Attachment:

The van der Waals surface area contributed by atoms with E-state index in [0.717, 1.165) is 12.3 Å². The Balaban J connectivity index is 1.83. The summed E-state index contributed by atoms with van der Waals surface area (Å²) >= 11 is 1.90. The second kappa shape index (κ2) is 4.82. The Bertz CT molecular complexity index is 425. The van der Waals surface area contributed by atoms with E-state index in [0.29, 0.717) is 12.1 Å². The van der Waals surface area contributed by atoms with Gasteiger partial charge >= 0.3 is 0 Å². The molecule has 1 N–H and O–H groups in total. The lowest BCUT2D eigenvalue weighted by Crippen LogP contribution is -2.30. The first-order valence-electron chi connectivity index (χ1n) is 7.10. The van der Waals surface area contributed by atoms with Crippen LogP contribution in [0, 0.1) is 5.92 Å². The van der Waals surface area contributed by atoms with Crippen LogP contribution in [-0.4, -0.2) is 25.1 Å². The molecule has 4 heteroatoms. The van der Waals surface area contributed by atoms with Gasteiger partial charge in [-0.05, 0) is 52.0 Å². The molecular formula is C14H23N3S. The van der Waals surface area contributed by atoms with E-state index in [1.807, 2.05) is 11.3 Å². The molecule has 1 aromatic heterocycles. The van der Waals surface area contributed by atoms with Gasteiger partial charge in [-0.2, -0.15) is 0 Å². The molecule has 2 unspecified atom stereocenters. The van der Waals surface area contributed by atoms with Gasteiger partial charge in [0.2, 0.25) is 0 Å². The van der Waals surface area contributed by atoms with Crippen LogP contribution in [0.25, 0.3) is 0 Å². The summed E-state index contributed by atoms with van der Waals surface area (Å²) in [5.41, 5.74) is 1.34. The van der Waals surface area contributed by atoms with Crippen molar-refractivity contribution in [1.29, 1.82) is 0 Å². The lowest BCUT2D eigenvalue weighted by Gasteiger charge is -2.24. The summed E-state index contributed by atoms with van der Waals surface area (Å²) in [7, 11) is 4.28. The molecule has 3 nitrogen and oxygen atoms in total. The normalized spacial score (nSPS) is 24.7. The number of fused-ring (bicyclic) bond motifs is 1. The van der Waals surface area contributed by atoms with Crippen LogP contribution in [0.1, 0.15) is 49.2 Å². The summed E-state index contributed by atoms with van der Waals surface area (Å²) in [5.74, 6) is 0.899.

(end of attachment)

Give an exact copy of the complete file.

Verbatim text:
The van der Waals surface area contributed by atoms with E-state index in [0.717, 1.165) is 12.3 Å². The Balaban J connectivity index is 1.83. The summed E-state index contributed by atoms with van der Waals surface area (Å²) >= 11 is 1.90. The second kappa shape index (κ2) is 4.82. The Bertz CT molecular complexity index is 425. The van der Waals surface area contributed by atoms with E-state index in [0.29, 0.717) is 12.1 Å². The van der Waals surface area contributed by atoms with Gasteiger partial charge >= 0.3 is 0 Å². The molecule has 1 N–H and O–H groups in total. The lowest BCUT2D eigenvalue weighted by Crippen LogP contribution is -2.30. The first-order valence-electron chi connectivity index (χ1n) is 7.10. The van der Waals surface area contributed by atoms with Crippen LogP contribution in [0, 0.1) is 5.92 Å². The van der Waals surface area contributed by atoms with Crippen LogP contribution in [-0.4, -0.2) is 25.1 Å². The molecule has 4 heteroatoms. The van der Waals surface area contributed by atoms with Gasteiger partial charge in [-0.05, 0) is 52.0 Å². The molecular formula is C14H23N3S. The van der Waals surface area contributed by atoms with E-state index in [1.807, 2.05) is 11.3 Å². The molecule has 1 aromatic heterocycles. The van der Waals surface area contributed by atoms with Gasteiger partial charge in [-0.2, -0.15) is 0 Å². The molecule has 2 unspecified atom stereocenters. The van der Waals surface area contributed by atoms with Gasteiger partial charge in [0.2, 0.25) is 0 Å². The van der Waals surface area contributed by atoms with Crippen LogP contribution in [0.25, 0.3) is 0 Å². The summed E-state index contributed by atoms with van der Waals surface area (Å²) in [5.41, 5.74) is 1.34. The van der Waals surface area contributed by atoms with Crippen molar-refractivity contribution in [1.29, 1.82) is 0 Å². The lowest BCUT2D eigenvalue weighted by Gasteiger charge is -2.24. The summed E-state index contributed by atoms with van der Waals surface area (Å²) in [7, 11) is 4.28. The molecule has 3 nitrogen and oxygen atoms in total. The normalized spacial score (nSPS) is 24.7. The number of fused-ring (bicyclic) bond motifs is 1. The van der Waals surface area contributed by atoms with Crippen LogP contribution in [0.1, 0.15) is 49.2 Å². The summed E-state index contributed by atoms with van der Waals surface area (Å²) in [5.74, 6) is 0.899.